Lauren in Morocco

This Blog has no direct association with the Peace Corps.

Saturday, July 01, 2006

June, entering my 5th month in Morocco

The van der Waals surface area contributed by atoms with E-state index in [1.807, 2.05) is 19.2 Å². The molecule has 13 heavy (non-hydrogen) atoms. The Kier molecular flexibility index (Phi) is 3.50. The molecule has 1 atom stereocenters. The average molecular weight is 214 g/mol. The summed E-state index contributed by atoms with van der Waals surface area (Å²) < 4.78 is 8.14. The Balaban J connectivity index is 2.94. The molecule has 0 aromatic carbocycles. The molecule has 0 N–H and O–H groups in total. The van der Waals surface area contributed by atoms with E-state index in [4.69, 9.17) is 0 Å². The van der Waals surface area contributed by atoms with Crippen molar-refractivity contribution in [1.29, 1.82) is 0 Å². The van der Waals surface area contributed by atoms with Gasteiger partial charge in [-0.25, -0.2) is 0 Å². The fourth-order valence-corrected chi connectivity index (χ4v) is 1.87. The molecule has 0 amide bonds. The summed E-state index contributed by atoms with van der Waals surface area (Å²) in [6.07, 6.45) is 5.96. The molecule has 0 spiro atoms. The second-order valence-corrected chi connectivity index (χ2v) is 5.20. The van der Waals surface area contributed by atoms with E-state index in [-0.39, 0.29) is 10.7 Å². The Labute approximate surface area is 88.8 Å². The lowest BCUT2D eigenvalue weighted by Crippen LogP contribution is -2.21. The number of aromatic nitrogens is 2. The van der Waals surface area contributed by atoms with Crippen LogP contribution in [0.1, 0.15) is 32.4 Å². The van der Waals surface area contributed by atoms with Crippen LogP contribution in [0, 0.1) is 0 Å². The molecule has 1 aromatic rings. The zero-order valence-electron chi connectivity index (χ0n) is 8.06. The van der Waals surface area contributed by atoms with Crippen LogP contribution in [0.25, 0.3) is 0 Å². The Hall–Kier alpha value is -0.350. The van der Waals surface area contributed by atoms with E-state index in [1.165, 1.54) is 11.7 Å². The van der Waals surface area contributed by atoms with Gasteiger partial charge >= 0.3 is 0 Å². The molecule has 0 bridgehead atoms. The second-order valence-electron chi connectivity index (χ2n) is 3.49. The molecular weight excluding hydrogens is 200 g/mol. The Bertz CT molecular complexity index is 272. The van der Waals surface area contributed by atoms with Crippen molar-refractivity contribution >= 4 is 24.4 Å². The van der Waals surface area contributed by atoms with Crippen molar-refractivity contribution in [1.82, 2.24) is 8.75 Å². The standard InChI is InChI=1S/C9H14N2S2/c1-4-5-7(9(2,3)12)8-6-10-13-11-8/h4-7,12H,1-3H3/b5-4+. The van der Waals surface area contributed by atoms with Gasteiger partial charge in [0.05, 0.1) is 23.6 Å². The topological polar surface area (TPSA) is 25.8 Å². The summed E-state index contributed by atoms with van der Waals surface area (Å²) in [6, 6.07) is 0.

First of all, let me just say I am sorry I haven't updated my blog in about a month. I sometimes prefer emailing the whole group because I can say anything I am thinking. I've officially been a volunteer for one month, but I've been in country for 4 months. During June I lived with my second host family and worked in the sbitar. A normal day for me is: waking up around 5:30 because that is when the roosters start or the sheep run through the middle of the house, I normally pretend to sleep until about 7, because waking up at 5:30 makes for a long day, I eat a breakfast consisting of bread and tea with my host family, I go to the sbitar from 8-12, I eat lunch around 2. Let me pause here and mention that lunch is the longest and most important meal of the day in Morocco, so we normally start the process around 12:30 by drinking tea and sit until the food comes around 2 and then sit more and drink more tea. By this point I've had about 4 hours of sitting with my host family understanding part of what's going on, so around 4 everyday I need to get out of the house and go for a walk to different duars (villages), then from 6-dark I run because I am training for the half marathon in Marakesh next year. After dark it's the same sitting and eating routine as lunch, plus reading. I think I finally have a grasp on the language, well when I am at the sites of other volunteers I do. Most other volunteers are replacing volunteers so their families understand that you are not going to understand every single thing at first and their families tell me I am doing very well with the language. No one in my host family seems to understand that I've only been learning the language for 3 months and I am told almost everyday that I know nothing. That is quite alright, when I return to America I will have an extremely above average confidence level. The other day my host grandmother was standing outside of my room saying all kinds of crazy things and I just said I don't understand, I don't understand. She was trying to tell me the lighter didn't work, now if she would have just said lighter and does not work..I would have understood. Instead she was using the Arabic word for stick and the Arabic word for lighter...well A. I never learned Arabic and B. I don't think I know the work for stick in Tamazirt either. I would say I know about 90 verbs..Which is enough for any day to describe what I am doing and all nouns concerning people, clothes, houses, the sbitar, water, food, the outdoors, and traveling...All of which should suffice, but my host family likes to switch it up. One morning this week I exited my room around 7 and there were about 30 people in my house, my host mother said they had already eaten breakfast because today was special day and gave me some dates. I asked her if it was a holiday and she said no, but did the harvesting motion...So I used the verb to harvest and the word for field and the answer was still no. She said we work very hard all day and eat breakfast, then rice at 10, the couscous, and finally tajine. From what I could gather no one was working, so from what I could gather from language..I think this was a day maybe to celebrate the end of harvest and hard work. One man from each family in our duar came to our house and ate, the older men in one room and the younger in another. Then around 4 all the women from town came to our house and we all ate. I will never really be sure what the event was for that day, other volunteers live relatively close to tutors or mentors who may be able to answer this question, but I live 2 or 3 hours from anything of the sort. That night the women in my town tried to teach me how to make bread and when I said I didn't know, she said you will never learn our language. Maybe it's just me, but I see no correlation between learning a language and making bread..ahah. I had a lunch meeting with all of the teachers in town this week, before they went on summer vacation, about potential health lessons and projects and that was very productive. They also told me if in September, when they returned, I wanted to play soccer...Then we would start a community soccer league. I also went and found our town association (the government of our town) and had a meeting solely in Tamazirt about potential projects and duars in the area with no water. I have a scheduled meeting with the Rice (the leader of my area) in two weeks, which I am looking forward to. I have also found a house, so in August I will be able to move. My conversations with teachers were also good because the teachers are very educated and I was able to receive varied viewpoints on cultural issues which I will write more about later.